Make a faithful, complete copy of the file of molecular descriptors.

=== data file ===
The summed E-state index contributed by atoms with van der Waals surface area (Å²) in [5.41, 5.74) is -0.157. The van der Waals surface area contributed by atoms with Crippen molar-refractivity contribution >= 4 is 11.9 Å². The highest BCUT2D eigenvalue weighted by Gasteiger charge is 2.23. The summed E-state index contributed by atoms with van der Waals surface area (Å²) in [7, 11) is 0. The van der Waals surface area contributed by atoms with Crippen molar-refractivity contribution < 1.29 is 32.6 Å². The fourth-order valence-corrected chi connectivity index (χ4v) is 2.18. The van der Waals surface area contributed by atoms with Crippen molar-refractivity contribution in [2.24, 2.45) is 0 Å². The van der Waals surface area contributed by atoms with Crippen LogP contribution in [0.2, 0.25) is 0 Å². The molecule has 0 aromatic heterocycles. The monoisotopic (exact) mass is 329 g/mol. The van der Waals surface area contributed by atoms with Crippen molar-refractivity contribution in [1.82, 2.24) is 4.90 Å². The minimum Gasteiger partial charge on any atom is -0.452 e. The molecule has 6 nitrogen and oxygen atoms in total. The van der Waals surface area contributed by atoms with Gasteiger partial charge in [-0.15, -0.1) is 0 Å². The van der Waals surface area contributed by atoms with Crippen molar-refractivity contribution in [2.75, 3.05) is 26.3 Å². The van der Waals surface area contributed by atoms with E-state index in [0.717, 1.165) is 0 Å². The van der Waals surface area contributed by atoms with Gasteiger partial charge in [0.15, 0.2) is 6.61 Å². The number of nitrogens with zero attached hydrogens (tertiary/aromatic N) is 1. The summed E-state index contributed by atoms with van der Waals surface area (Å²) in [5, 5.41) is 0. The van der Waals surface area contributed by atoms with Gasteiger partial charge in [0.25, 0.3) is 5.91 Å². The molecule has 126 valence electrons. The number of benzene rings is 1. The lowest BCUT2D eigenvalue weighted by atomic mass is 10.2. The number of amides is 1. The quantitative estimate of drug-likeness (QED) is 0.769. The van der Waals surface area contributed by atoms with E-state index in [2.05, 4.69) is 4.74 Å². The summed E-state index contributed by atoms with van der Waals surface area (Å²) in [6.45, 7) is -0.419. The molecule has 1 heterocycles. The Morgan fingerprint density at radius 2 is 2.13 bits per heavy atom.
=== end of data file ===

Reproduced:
The summed E-state index contributed by atoms with van der Waals surface area (Å²) in [5.41, 5.74) is -0.157. The van der Waals surface area contributed by atoms with Crippen molar-refractivity contribution >= 4 is 11.9 Å². The highest BCUT2D eigenvalue weighted by Gasteiger charge is 2.23. The summed E-state index contributed by atoms with van der Waals surface area (Å²) in [7, 11) is 0. The van der Waals surface area contributed by atoms with Crippen molar-refractivity contribution < 1.29 is 32.6 Å². The fourth-order valence-corrected chi connectivity index (χ4v) is 2.18. The van der Waals surface area contributed by atoms with Crippen molar-refractivity contribution in [2.24, 2.45) is 0 Å². The van der Waals surface area contributed by atoms with Crippen LogP contribution in [0.2, 0.25) is 0 Å². The molecule has 0 aromatic heterocycles. The monoisotopic (exact) mass is 329 g/mol. The van der Waals surface area contributed by atoms with Crippen molar-refractivity contribution in [1.82, 2.24) is 4.90 Å². The minimum Gasteiger partial charge on any atom is -0.452 e. The molecule has 6 nitrogen and oxygen atoms in total. The van der Waals surface area contributed by atoms with Gasteiger partial charge in [-0.15, -0.1) is 0 Å². The van der Waals surface area contributed by atoms with Crippen molar-refractivity contribution in [2.75, 3.05) is 26.3 Å². The van der Waals surface area contributed by atoms with E-state index in [0.717, 1.165) is 0 Å². The van der Waals surface area contributed by atoms with Gasteiger partial charge in [0.15, 0.2) is 6.61 Å². The number of nitrogens with zero attached hydrogens (tertiary/aromatic N) is 1. The summed E-state index contributed by atoms with van der Waals surface area (Å²) in [5, 5.41) is 0. The van der Waals surface area contributed by atoms with Gasteiger partial charge in [0.25, 0.3) is 5.91 Å². The molecule has 126 valence electrons. The number of benzene rings is 1. The lowest BCUT2D eigenvalue weighted by atomic mass is 10.2. The number of amides is 1. The quantitative estimate of drug-likeness (QED) is 0.769. The van der Waals surface area contributed by atoms with E-state index in [2.05, 4.69) is 4.74 Å². The summed E-state index contributed by atoms with van der Waals surface area (Å²) in [6.45, 7) is -0.419. The molecule has 1 heterocycles. The Morgan fingerprint density at radius 2 is 2.13 bits per heavy atom.